What TV show/movie/book do you watch/read that you’d be embarrassed to admit? True crime stories, can’t help looking at other people’s train wrecks. My favorite TV show is CSI, especially the gritty Las Vegas version.

Finish the sentence- one book I wish I had written is…. Orlando by Virginia Woolf, the concept of metamorphosis and gender shifting is so deftly handled. Second place goes to Ernest Hemingway’s Old Man and the Sea. No human being should be allowed to write that beautifully. It’s a crime, really.

Favorite places to travel? I’m not a big traveler. I’ve been too busy working and raising boys by myself, but when I do travel, I love to be in Lake Tahoe, Yosemite or California’s North Coast. To walk in the mountains or stand among the redwoods is to transcend the hum drum of ordinary life.

Favorite music? Low down, funky, black dog blues. I like music with grit that makes me shake my booty. Don’t get me wrong, I like all music, but we’re talking favorites here.

In your wildest dreams, which author would you love to co-author a book with? Joan Didion, Joyce Carol Oates, Toni Morrison, Amy Tan, Janet Fitch, Caroline Leavitt, Cheryl Strayed, Lynn Freed, Pam Houston, Joy Haro. Sorry, can’t name just one. There are so many accomplished writers my list could go on and on. God, I love these women and learn so much from them.

Buy Now @ Amazon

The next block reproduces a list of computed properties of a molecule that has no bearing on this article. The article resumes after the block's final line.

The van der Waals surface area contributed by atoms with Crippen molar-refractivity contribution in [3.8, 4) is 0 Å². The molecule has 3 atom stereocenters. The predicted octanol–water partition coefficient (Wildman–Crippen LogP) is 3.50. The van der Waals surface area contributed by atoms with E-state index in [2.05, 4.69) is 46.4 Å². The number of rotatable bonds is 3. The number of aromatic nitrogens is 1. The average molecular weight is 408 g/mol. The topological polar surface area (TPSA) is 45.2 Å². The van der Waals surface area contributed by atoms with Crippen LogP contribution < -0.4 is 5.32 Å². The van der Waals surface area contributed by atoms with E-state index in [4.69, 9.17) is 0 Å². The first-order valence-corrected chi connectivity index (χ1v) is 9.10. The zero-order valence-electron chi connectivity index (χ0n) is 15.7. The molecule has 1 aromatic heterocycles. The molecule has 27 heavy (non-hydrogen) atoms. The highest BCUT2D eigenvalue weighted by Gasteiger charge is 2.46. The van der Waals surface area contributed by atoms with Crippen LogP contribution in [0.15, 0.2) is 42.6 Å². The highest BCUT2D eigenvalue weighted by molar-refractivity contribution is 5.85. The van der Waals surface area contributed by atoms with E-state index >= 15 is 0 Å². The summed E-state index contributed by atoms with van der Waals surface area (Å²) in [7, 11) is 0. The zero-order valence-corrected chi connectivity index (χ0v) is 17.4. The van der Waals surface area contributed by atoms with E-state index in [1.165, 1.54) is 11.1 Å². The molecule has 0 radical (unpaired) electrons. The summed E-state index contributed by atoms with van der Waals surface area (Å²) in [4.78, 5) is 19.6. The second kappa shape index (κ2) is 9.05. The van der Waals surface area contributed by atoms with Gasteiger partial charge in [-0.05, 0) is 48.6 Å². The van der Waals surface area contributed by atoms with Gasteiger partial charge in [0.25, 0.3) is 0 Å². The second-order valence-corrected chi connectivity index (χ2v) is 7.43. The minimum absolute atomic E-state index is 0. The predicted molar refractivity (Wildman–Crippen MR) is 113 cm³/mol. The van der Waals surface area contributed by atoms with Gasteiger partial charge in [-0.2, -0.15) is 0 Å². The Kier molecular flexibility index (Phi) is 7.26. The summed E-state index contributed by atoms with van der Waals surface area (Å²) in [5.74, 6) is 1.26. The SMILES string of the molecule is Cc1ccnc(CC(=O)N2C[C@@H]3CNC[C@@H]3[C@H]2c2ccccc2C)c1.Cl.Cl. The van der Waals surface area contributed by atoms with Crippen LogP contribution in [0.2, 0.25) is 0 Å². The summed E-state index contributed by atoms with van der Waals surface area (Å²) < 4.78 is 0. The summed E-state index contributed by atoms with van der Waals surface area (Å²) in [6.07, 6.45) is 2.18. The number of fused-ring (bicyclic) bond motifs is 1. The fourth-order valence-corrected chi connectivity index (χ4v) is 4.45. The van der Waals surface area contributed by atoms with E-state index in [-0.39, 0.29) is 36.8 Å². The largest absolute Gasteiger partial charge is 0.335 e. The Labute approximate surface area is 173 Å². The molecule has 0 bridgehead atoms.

Genre – Literary Fiction 

Rating – PG13

More details about the author & the book

Connect with Kate Campbell on her


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Re-posted in Memory of Jacqui Magar, Passed Away November 3, 2012

Written by Guy Magar – From his memoir KISS ME QUICK BEFORE I SHOOT: A Filmmaker’s Journey into the Lights of Hollywood and True Love

One morning, during Jacqui’s chemo treatment for aml-leukemia, she had been taken for X-rays early before I arrived for my 10-hour daily visit. When I got to her room, the nurse told me to wait and they would bring her back within an hour. An hour? I asked where the imaging department was and she told me it was complicated to go there as it was in another building down the street. Jacqui had been taken through a connecting underground tunnel, not accessible to the public. She advised, “Please be practical, wait here. She’ll be back shortly.”